Due to a large number of piles in the vicinity of the landing beach, the approach to the shore was difficult. Although two cutters carrying men were sunk, other craft were sent to replace them and all completed landing before dawn.

When the landing craft carrying the land combat units approached an area about 50 meters from the beach, they were met by heavy fire from enemy machine guns, but our losses were light. (They were overshooting us.) Our escort vessels bombarded under searchlight and one of the shells hit the enemy's machine gun position. After this the enemy set fire to the city and fled to the hills at the back of the city and in the direction of the highway to the east.

c. During the night of 2 March, the enemy counterattacked, and our escort vessels again conducted shore bombardment under searchlight. At the same time, KYO MARU No 13 was ordered to anchor close to the shore east of the city and to neutralize the enemy in that area by shore bombardment.

d. The enemy's plan to scorch the city was carried out promptly and effectively (dried coconut oil and gasoline were used), and the area which the land combat unit succeeded in saving was only a section in the vicinity of the pier.

e. Rear Admiral IRIFUNE went ashore on the morning of 2 March, and directed the fighting. About a week later the said rear admiral who handed the command over to Lt. (Navy) YAMADA the company commander of the land combat unit, boarded the BUSHO MARU and proceeded to DAVAO.

f. The length of stay in ZAMBOANGA of the other various vessels was, for the most, as follows: KIJI, about a week; KEIKO MARU, about twenty days; KYO MARU No 13, about a month.

g. At the time of his arrival in ZAMBOANGA, the vessel boarded by Vice Admiral FUGIYAMA was the KIJI and the vessel boarded by Rear Admiral IRIFUNE was the KEIKO MARU.


h. It appears that the chief motive which lead to the execution of this operation was due to the fact that a Japanese national, who had escaped from ZAMBOANGA, had informed the Headquarters of 3rd Southern Expeditionary Fleet of the sad plight of the Japanese nationals interned there.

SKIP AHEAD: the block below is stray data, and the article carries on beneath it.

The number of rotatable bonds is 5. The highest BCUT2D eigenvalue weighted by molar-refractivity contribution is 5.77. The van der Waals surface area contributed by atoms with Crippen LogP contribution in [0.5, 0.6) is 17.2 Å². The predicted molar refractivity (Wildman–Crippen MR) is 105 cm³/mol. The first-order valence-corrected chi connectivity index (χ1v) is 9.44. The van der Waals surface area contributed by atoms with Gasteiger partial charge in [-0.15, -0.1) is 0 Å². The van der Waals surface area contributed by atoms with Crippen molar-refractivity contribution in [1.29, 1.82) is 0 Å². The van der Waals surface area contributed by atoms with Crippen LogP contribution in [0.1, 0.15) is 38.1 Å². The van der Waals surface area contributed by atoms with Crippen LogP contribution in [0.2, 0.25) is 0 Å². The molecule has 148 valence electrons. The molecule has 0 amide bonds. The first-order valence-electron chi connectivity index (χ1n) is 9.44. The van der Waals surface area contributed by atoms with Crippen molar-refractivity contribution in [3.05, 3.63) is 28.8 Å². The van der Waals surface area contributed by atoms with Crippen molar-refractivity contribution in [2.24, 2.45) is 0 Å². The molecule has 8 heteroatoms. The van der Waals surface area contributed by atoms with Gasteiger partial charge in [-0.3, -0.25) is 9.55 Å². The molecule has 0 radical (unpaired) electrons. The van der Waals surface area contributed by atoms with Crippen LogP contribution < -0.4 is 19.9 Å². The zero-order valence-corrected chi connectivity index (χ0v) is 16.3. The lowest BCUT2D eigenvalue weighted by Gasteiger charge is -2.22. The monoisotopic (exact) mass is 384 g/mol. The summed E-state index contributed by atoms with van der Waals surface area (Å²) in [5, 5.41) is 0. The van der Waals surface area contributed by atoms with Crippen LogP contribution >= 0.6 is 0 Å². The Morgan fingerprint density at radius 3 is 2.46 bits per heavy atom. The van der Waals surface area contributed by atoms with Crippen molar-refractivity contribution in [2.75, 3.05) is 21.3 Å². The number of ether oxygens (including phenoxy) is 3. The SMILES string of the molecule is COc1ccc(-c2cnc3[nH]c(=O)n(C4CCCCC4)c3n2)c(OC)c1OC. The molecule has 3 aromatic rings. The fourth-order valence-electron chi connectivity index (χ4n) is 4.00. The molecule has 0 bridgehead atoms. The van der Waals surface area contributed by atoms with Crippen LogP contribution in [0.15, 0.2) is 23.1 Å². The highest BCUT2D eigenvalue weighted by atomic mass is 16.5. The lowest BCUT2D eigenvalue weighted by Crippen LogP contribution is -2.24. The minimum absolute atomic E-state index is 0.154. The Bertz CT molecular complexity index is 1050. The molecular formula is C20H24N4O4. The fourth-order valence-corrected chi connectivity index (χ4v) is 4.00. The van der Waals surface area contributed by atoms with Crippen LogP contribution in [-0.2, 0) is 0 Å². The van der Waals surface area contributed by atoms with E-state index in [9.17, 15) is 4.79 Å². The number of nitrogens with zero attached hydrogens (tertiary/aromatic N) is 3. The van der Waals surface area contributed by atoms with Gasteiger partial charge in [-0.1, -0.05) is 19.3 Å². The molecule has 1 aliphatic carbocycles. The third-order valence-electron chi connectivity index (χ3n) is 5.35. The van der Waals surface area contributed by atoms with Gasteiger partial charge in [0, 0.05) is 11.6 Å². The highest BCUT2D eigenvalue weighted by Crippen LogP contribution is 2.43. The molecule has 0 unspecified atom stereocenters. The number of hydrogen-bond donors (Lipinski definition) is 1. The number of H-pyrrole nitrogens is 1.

i. The activities of the reconnaissance seaplane unit of 32nd Air Unit was shown in the annexed table.


Activities of Reconnaissance Seaplane Unit of

32nd Air Unit

(Commander: Lt (Navy) YAMANOUCHI, Junnosuke)

Date No of Reconnaissance Seaplanes Engaged Action of Reconnaissance Seaplanes
26 Feb 42 2 Photographic reconnaissance of ZAMBOANGA.
2 Mar 42 7 Supported the ground actions at ZAMBOANGA.
3 Mar 42 6 "
6 Mar 42 2 "
12 Mar 42 2 "
21 Mar 42 2 Reconnaissance of ZAMBOANGA Area.
27 Mar 42 1 Dropped the message tube to the force in ZAMBOANGA.
30 Mar 42 1 Picked up the message tube from the force in ZAMBOANGA.


A Part of the Activities of Air Unit

Date Hours Activities of Reconnaissance Seaplanes
2 March 0500 Our reconnaissance seaplanes left DAVAO Base.
0630 Arrived over ZAMBOANGA and bombed enemy positions in the surrounding area.
0830 Landed on water at ZAMBOANGA Base.
From 1030 to 1230 Strafed and bombed enemy positions and barracks in ZAMBOANGA.
From 1225 to 1330 Strafed and bombed enemy positions around ZAMBOANGA.
1430 Took off from ZAMBOANGA Base. Sighted Japanese nationals at AYALA and led the land combat unit to the spot. Japanese nationalists were saved.
1540 Bombed the bridge at MERCEDES.
1740 Returned to DAVAO Base.
3 March 0720 Left DAVAO Base and bombed enemy positions around ZAMBOANGA.
1000 Landed on water at ZAMBOANGA Base.
1130 Took off from ZAMBOANGA Base. Reconnoited the vicinity of a reservoir north of the said city. Bombed the bridge at MERCEDES but no hit.
1245 Landed on ZAMBOANGA Base.
1340 Took off from the said base and bombed the bridge at MERCEDES.
1750 Returned to DAVAO Base.

page updated 22 May 2001

Return to CMH Online